the oil market in the 1980s, investment fell, thereby resulting in a fall in
economic growth. Although a vast empirical literature has shed light on various
aspects of saving behavior, several crucial questions remain unanswered with
regard to the relevance of policies in raising the saving rate and the
non-policy determinant of saving.
Statement of research Problem
The issue of low level
of savings in Nigeria has become a gigantic status dominating the economy. In
Nigeria, the dismal growth record has been a great concern to the economy due
to the poor saving rate. In these respect financial development in performing
their roles was found to have potential scope and prospect for mobilizing
financial resources and allocating them to investment. But in light of the
problem derived, the savings if probably developed will not only facilitate
financing of economic development but would also contribute immensely to the
development of income. In Nigeria, the problem of saving has always been the
bane of economic growth. In Nigeria, savings rate has been declining since the
first oil shock and in the early 1990s. However this trend conceals a large and
increasing dispersion of savings rate, particularly among developing countries.
In Nigeria, financial
sector reforms began with the deregulation of interest rates in august 1987
(Chete, 1999) prior to this period, the financial system operated under
financial regulation and interest rates were said to be repressed. According to
McKinnon(1973) and Shaw(1973), financial repression arises mostly when a
country imposes ceiling on deposit and lending nominal interest rates at a low
level relative to inflation. The resulting low or negative interest rates
discourage saving and channeling of the mobilized savings through the financial
system. Over two decades ago, Nigerian economy witnessed the introduction of
Structural Adjustment Program (SAP) which shifted emphasis from public sector
to private sector. The goal was to among other things, encourage savings,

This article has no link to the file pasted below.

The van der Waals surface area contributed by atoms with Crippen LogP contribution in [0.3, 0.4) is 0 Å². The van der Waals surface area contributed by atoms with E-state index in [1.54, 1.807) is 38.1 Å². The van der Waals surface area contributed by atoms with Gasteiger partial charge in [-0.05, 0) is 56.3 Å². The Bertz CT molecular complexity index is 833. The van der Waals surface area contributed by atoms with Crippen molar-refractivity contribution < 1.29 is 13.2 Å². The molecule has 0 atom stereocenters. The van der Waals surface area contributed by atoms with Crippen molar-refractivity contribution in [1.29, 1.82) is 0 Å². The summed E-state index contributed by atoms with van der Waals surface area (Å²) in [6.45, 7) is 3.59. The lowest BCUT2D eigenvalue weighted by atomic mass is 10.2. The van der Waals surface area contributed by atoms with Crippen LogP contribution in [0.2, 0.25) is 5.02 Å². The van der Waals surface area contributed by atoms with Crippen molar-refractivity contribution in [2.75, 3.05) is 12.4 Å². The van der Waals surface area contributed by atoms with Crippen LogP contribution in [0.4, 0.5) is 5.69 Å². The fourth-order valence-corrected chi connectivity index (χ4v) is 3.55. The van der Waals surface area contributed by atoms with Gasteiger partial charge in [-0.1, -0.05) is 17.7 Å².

investment and capital formation in order to enhance economic growth. By
encouraging savings, resources were diverted from current consumption and
invested in capital enterprises. Unfortunately things have not worked out as
expected. The initial optimism expressed about public sector reforms has not
Although, the reform
program led to privatization and commercialization of many state enterprises
and improvement in some macroeconomic variables like the nominal interest rate
and money supply, but not without its disappointing performances. For example,
Nigeria continues to be confronted with low rate of real economic growth.
Besides, the aggregate supply continued to diminish leading to demand-pull
inflation. One worrisome aspect of the result of liberalization of the public
sector in Nigeria is the extent of distress in the real sector as well as high
rate of unemployment.
1.3 Objective of the Study
The objective of this
research topic is to determine how savings actually affect financial
development which in turns determines the economic growth of a nation. The
objective can be carried out using the time series data to estimate relevant
data over the year. The time series data helps to know whether the country is
making progress or experiencing recession. This study focuses on the following:
impact of savings on financial development.
examine the relationship between savings and financial development.
3) To carry out an analysis on the trend of
saving in Nigeria
examine the direction of casualty between savings on financial development
1.4 Research Questions
The following are the
questions arising from this research topic:
saving have any impact on financial development?
there a significant relationship between savings and financial development
3) What is the direction of casualty between
savings and financial development?
Can low savings be attributed to income?
1.5 Research hypothesis
The hypothesis which
arises from our research questions shall be tested
Ho: There is no significant
relationship between domestic savings and financial development.
H1: There is a significant
relationship between domestic savings and financial development.
Justification of the Study
This study is of
justification in the following ways:
It would assist firms in acquiring
adequate deposit which will be used to finance business investment.
It would also serve for personal career
and independence, with a possible link to investment in a micro economic sense.
The findings of these study will assist
in examine whether saving targeting would achieve a better economic growth.
Scope of the study
The research work to be
carried will be based on evaluating the impact of savings on financial
development of the Nigerian economy and will be utilizing time series data from
1970 through 2013. The choice of this period was influenced by the availability
of authentic data at the period of this research.
The necessary data for
this analysis is secondary data and time series in nature, which will be
sourced from relevant and trustworthy statistical sources of data such as the
CBN (statistical bulletin, economic and financial review), the national bureau
of statistics and other sources which will be stated as applicable.